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Salgado-Pena v. Benov

United States District Court, E.D. California

February 11, 2015

MICHAEL BENOV, Respondent.


BARBARA A. McAULIFFE, Magistrate Judge.

Petitioner is a federal prisoner proceeding pro se and in forma pauperis with a petition for writ of habeas corpus pursuant to 28 U.S.C. § 2241. Pursuant to 28 U.S.C. § 636(c)(1), the parties have consented to the jurisdiction of the United States Magistrate Judge to conduct all further proceedings in the case, including the entry of final judgment, by manifesting their consent in writings signed by the parties or their representatives and filed by Petitioner on September 30, 2013, and on behalf of Respondent on October 15, 2013. Pending before the Court is Petitioner's motion for leave to file a supplemental or amended traverse, which was filed on April 16, 2014.

I. Background

In the petition filed on September 23, 2013 (doc. 1), Petitioner challenges the loss of twenty-seven days of conduct credit assessed at a prison disciplinary hearing held on or about August 22, 2012, at which it was found that Petitioner punched an officer in the chest with his closed right fist on or about July 4, 2012. (Pet., doc. 1, 7-8.) Petitioner argues that his offense proceeded from heat exhaustion that Petitioner was suffering and that the unconscious or involuntary character of his act should constitute an exception that should exculpate Petitioner. Petitioner also contends that the sanction and finding should be reversed because the hearing officer was not an employee of the Federal Bureau of Prisons (BOP) but rather was an employee of the private prison management company that controls Petitioner's institution of confinement and, as such, was not authorized by federal regulation to impose a disciplinary sanction. Petitioner relies on the unpublished decision of the Ninth Circuit Court of Appeals in Arredondo-Virula v. Adler, no. 10-17654 , 510 Fed.Appx. 581 (9th Cir. Feb. 26, 2013), in which the Court held that an employee of a private contractor was not an institution staff member who under the governing regulations could take disciplinary action against federal prisoner. Petitioner alleged in the petition that during the course of his administrative appeal, Petitioner raised the issues before the court in Arredondo-Virula by writing a letter and sending in a copy of the decision. (Doc. 1 at 10 n.1.)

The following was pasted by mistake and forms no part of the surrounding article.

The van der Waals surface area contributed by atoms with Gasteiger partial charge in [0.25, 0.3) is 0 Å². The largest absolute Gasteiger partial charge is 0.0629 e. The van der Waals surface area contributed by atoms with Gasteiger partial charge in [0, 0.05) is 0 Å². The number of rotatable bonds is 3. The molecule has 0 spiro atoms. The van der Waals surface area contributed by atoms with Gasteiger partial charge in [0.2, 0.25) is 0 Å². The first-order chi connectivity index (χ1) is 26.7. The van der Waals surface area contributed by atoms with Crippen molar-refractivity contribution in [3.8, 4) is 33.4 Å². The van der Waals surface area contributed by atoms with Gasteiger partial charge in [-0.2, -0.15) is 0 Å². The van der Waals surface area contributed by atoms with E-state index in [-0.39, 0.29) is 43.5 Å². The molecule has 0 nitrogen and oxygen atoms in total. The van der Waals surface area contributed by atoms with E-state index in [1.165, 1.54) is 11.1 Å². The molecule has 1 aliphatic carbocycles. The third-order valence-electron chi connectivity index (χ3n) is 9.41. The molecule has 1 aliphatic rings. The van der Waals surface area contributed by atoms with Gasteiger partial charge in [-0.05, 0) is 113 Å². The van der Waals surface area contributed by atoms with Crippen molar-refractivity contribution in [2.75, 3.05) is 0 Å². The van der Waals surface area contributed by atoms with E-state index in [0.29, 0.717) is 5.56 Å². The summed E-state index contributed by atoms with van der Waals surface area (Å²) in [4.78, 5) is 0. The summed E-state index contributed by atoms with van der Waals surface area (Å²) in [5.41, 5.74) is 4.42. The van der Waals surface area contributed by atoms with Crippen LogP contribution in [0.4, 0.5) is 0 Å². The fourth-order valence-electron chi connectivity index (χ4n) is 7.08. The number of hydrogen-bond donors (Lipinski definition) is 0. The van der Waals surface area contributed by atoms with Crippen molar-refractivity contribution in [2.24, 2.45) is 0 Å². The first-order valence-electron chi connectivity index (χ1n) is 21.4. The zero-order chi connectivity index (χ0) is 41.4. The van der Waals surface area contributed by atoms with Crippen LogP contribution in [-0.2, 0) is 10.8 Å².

In the answer filed on December 2, 2013, Respondent contended that the petition should be dismissed because Petitioner failed to exhaust his administrative remedies and further because Petitioner suffered no violation of rights.

In a traverse that was styled as a reply and was filed on December 23, 2013, Petitioner conceded that this Court lacked jurisdiction over his second claim and purported to withdraw it. (Doc. 9 at p. 3:12-14.) Petitioner then filed the instant request to file an amended or supplemental reply, which the Court understands to be a request to file a supplemental traverse and thereby to revive the claim that the disciplinary sanction should be reversed because the hearing officer was not authorized to impose it. In contending that his sanction was unauthorized by the governing federal regulations at the time of his discipline, Petitioner relies on this Court's decisions concluding that the non-BOP employee was not authorized to impose a disciplinary sanction, such as Valenzuala v. Benov, no. 1:13-cv-00480-AWI-MJS-HC, doc. 15, filed on November 21, 2013, adopted December 16, 2013, appeal dismissed doc. 26, filed March 10, 2014;[1] Herrera v. Benov, no. 1:13-cv-00619-AWI-MJS(HC), 2014 WL 1285683 (E.D.Cal. Mar. 28, 2014), adopted doc. 19, filed June 12, 2014; and Kasirem v. Benov, no. 1:13-cv-01026-LJO-MJS(HC), 2013 WL 6798945 (E.D.Cal. Dec. 20, 2013), adopted doc. 19, filed February 11, 2014.